In late August, days before the start of the school year, Spokane teachers were celebrating huge salary hikes in Spokane Public Schools that resulted from an influx of state money put toward education.
Yet last week, less than eight months since the pay raises, 182 teachers were told they would be laid off at the end of the year. The layoffs will affect a total of 325 staff members as the district manages a $31 million budget shortfall. Every librarian in the district received notice that they will lose their jobs.
Superintendent Shelley Redinger has told the Inlander that the district negotiated the salary increases while knowingly facing a budget shortfall because it's important to "pay teachers and staff competitively."
Redinger and union leaders argue that state lawmakers should be the ones to fix the budget gaps.
"Unfortunately, because of changes in state funding, our district is facing budget cuts, including job losses, that will affect our students and staff," a press release from the Spokane Education Association says. "District administrators have been clear these cuts are because of decisions made by legislators in Olympia, not because of the educator salaries we negotiated last summer."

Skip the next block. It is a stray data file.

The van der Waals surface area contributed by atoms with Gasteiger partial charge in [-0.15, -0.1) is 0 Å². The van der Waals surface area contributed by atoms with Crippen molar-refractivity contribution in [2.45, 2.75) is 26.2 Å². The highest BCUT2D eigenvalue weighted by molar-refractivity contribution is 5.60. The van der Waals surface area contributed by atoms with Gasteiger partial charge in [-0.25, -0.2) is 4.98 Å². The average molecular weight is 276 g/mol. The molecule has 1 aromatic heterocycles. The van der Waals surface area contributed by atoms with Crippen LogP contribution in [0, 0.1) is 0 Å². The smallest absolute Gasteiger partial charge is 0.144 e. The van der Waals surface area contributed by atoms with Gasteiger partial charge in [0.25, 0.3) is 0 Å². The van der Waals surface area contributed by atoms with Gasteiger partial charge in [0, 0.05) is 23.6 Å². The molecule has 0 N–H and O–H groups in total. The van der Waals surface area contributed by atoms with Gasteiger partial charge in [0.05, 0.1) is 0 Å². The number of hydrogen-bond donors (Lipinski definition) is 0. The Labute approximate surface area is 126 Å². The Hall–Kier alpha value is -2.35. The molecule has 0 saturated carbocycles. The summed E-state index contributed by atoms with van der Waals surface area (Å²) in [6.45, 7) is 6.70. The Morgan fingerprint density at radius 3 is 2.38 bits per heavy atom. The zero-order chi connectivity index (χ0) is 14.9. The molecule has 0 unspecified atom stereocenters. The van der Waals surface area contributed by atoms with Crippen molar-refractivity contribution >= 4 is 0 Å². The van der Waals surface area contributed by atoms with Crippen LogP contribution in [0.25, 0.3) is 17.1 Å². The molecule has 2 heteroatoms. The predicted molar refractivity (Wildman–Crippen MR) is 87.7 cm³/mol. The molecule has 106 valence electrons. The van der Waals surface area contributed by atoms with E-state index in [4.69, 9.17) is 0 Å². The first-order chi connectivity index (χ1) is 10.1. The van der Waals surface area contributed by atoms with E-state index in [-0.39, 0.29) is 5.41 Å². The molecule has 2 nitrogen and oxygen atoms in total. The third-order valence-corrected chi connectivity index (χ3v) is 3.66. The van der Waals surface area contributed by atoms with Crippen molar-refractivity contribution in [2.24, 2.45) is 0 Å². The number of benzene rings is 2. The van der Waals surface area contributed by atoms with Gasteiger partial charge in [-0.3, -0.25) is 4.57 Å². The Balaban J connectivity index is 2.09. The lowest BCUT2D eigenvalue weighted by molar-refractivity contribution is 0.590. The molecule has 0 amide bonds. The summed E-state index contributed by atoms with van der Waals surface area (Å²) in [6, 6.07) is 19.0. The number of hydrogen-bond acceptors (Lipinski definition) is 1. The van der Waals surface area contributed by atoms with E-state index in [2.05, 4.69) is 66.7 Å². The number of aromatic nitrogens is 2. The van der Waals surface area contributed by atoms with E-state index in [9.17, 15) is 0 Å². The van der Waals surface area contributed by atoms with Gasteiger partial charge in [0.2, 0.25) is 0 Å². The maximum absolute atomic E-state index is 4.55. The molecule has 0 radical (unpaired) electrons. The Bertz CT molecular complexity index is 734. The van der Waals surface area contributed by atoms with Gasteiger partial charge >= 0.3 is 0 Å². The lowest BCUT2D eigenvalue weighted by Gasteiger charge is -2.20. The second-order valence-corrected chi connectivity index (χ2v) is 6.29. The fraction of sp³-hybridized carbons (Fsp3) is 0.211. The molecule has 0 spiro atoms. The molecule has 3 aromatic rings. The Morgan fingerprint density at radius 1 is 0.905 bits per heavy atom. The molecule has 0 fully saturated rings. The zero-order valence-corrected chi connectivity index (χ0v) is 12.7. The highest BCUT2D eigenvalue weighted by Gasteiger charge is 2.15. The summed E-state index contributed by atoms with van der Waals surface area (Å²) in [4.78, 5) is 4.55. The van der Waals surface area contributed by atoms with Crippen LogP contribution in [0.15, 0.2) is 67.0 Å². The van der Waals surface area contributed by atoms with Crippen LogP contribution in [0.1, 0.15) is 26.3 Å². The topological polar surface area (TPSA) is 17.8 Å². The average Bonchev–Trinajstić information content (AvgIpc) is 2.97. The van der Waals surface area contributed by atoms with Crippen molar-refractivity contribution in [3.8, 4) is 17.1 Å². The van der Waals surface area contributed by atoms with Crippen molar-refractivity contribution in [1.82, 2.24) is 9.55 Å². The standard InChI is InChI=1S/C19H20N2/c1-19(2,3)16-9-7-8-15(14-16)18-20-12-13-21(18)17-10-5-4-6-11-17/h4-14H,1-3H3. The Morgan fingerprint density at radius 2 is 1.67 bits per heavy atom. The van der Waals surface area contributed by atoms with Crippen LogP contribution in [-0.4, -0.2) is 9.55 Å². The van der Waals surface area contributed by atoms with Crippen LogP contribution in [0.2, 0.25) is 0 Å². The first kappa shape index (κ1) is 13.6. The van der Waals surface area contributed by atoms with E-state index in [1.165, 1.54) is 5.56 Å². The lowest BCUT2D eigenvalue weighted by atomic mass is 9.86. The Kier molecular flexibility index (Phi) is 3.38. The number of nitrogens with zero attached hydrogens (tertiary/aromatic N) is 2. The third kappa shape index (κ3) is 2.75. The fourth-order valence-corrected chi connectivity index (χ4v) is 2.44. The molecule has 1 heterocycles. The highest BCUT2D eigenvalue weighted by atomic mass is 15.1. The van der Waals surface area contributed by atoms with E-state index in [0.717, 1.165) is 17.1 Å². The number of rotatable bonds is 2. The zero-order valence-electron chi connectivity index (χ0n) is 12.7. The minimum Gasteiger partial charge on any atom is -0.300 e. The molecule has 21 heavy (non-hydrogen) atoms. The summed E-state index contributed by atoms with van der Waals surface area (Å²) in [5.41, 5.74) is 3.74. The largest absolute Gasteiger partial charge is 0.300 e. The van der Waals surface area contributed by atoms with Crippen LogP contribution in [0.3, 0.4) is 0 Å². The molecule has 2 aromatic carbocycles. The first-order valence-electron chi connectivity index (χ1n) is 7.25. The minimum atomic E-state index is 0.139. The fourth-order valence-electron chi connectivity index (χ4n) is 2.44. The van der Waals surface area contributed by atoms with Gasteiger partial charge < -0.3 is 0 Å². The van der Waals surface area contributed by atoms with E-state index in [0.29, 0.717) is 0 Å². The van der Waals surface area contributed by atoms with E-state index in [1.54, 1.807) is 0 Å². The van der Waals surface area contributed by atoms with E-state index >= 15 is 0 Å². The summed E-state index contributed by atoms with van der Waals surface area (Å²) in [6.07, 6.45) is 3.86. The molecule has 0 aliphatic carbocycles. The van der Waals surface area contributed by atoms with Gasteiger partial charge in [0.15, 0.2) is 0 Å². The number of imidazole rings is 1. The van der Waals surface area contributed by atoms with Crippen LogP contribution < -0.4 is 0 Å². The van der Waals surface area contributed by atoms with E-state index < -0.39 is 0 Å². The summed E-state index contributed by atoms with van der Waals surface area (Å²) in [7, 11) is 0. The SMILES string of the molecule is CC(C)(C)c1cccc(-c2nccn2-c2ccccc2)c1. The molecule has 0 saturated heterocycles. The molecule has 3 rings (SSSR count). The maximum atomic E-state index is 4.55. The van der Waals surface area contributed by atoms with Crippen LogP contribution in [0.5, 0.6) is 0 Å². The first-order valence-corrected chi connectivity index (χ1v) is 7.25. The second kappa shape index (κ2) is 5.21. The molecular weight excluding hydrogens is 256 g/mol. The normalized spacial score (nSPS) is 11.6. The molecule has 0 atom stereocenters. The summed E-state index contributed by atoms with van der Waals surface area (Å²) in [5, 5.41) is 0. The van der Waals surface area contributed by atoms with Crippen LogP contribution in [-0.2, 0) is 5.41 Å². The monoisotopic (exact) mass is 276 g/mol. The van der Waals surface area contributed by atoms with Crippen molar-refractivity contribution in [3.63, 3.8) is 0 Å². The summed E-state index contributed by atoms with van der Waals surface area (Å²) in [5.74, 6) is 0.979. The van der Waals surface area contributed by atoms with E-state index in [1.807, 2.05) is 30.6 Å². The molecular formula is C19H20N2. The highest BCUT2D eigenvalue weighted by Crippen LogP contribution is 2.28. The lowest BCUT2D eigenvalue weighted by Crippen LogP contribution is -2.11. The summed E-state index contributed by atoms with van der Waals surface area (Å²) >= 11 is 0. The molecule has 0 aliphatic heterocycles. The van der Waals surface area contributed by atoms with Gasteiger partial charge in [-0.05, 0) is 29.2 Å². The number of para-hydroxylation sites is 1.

But some lawmakers have pushed back against criticism from districts. Rep. Mike Volz (R-Spokane Valley) said in a statement he was "perplexed" by the district's "outcry over a lack of funding."
"Again, while I disagree with the policies set forth in the 'McCleary-fix' legislation, the bottom line is there is more money being funneled into K-12 education and SPS now than there was before the law was enacted," Volz says.
The added state investment into education last year came with a simultaneous cap on what school districts could collect from local levies. It's meant that districts all over the state face budget deficits even after negotiated pay raises for teachers last year.
It's put added pressure on the Legislature, which is in session and working out potential ways to solve schools' budget problems. But while many districts want the Legislature to lift the local levy cap again, Redinger thinks the funding shouldn't come from local dollars. Spokane voters just approved a major bond, after all.
Rather, district spokesman Brian Coddington tells the Inlander that the district's priorities are that the state fully funds special education, smaller class sizes and new mandates. In the meantime, Spokane Public Schools is planning for the worst.